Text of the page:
Exit polls in Georgia have given an early edge to the opposition coalition in Monday’s parliamentary vote, but the lead may not translate into a victory.
A state television exit poll says pro-Russian billionaire Bidzina Ivanishvili’s group “Georgian Dream” leads with 35-percent of the vote over President Mikheil Saakashvili’s ruling United National Movement’s 30 percent. But since nearly half of the remaining 150 seats are to be determined by majority vote in their constituencies — where the president’s party is considered a favorite — Mr. Saakashvili’s coalition could keep its majority in the parliament.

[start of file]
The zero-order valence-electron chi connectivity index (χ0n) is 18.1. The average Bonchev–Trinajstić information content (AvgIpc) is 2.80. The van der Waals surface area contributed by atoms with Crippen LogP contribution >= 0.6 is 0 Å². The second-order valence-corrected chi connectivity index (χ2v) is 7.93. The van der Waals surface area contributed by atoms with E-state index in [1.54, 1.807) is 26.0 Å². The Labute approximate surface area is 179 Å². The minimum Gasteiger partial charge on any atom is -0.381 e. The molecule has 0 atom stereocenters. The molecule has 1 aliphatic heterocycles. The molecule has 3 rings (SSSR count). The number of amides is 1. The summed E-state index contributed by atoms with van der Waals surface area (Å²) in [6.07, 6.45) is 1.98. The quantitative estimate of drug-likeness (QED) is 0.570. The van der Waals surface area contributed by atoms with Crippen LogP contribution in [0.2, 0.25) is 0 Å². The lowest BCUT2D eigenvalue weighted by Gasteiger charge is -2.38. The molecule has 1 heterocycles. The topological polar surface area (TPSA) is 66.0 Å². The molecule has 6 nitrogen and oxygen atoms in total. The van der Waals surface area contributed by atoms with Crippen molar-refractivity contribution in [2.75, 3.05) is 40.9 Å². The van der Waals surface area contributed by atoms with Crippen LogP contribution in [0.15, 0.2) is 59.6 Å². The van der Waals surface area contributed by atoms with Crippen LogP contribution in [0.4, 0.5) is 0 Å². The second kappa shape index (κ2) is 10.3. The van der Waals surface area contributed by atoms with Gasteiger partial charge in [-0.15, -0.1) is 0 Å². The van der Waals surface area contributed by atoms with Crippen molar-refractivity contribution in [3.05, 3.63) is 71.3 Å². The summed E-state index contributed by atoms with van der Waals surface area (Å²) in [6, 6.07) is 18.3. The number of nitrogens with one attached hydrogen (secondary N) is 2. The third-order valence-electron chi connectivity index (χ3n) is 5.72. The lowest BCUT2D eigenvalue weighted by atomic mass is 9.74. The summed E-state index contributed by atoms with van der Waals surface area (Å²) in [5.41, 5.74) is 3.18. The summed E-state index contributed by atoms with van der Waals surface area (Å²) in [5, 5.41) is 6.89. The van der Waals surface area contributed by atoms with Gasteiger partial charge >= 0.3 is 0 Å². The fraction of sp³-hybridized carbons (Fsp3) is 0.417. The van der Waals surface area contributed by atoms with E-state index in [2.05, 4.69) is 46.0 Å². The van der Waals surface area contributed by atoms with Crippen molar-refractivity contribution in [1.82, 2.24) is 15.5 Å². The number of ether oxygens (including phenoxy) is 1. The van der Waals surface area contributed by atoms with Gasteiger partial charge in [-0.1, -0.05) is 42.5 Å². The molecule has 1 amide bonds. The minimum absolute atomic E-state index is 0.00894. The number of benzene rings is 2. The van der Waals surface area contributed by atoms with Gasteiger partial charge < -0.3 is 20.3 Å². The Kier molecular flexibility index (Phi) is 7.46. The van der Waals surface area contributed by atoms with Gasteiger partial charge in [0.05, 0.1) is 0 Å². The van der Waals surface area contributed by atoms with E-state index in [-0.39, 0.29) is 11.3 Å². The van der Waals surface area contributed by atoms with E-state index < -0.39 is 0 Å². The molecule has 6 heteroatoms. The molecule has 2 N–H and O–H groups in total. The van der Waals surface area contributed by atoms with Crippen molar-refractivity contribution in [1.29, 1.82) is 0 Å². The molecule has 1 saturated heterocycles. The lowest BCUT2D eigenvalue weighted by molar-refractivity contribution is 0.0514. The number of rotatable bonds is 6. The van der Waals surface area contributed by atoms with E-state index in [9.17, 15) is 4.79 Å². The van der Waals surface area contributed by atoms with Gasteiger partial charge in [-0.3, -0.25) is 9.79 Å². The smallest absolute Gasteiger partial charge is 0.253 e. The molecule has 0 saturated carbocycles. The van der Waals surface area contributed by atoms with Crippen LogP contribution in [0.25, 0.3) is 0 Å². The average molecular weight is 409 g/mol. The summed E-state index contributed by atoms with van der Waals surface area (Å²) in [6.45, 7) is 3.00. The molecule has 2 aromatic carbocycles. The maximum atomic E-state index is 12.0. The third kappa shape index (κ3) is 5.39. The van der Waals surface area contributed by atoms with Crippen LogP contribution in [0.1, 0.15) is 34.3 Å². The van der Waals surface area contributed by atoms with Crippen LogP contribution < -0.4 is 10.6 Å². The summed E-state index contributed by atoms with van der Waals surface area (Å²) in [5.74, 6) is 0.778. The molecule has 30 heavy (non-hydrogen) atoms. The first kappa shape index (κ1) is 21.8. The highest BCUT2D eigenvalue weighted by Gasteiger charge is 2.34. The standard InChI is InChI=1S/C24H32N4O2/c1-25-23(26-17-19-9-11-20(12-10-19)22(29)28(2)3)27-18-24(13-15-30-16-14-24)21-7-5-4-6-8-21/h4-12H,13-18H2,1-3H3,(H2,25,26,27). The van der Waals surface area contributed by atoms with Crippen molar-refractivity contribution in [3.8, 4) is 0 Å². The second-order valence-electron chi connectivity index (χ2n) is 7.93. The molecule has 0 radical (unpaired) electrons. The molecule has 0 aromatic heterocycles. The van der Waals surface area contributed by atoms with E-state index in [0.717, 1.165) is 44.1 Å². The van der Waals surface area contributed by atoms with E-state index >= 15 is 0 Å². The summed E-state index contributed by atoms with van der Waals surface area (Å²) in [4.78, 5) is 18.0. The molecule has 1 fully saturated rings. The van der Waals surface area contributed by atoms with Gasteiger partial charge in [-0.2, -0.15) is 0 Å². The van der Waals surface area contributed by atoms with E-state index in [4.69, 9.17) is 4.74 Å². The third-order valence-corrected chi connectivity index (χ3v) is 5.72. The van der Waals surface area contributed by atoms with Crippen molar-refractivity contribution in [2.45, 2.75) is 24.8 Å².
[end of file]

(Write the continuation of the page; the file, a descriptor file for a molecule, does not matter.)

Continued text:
This election is crucial to the future of the country of 4.5 million because under its new constitution, the prime minister holds many of the powers that had been granted to the president. Next year, parliament will name a new prime minister after Mr. Saakashvili’s second and final presidential term ends.
Ivanishvili’s backers accuse the president of being a dictator. They blame him for the brief but disastrous 2008 war with Russia over the breakaway region of South Ossetia. Mr. Saakashvili’s campaign also was hurt last week when videos surfaced of prison guards beating and raping inmates.
Ahead of the election, President Saakashvili said a victory for Georgian Dream and Ivanishvili as prime minister would shift Georgia away from the West and put it back under Moscow’s influence – a charge Ivanishvili denies.
More than 51,000 international election monitors and observers kept an eye on Monday’s vote.
(Illustration: Billy Alexander/sxc.hu)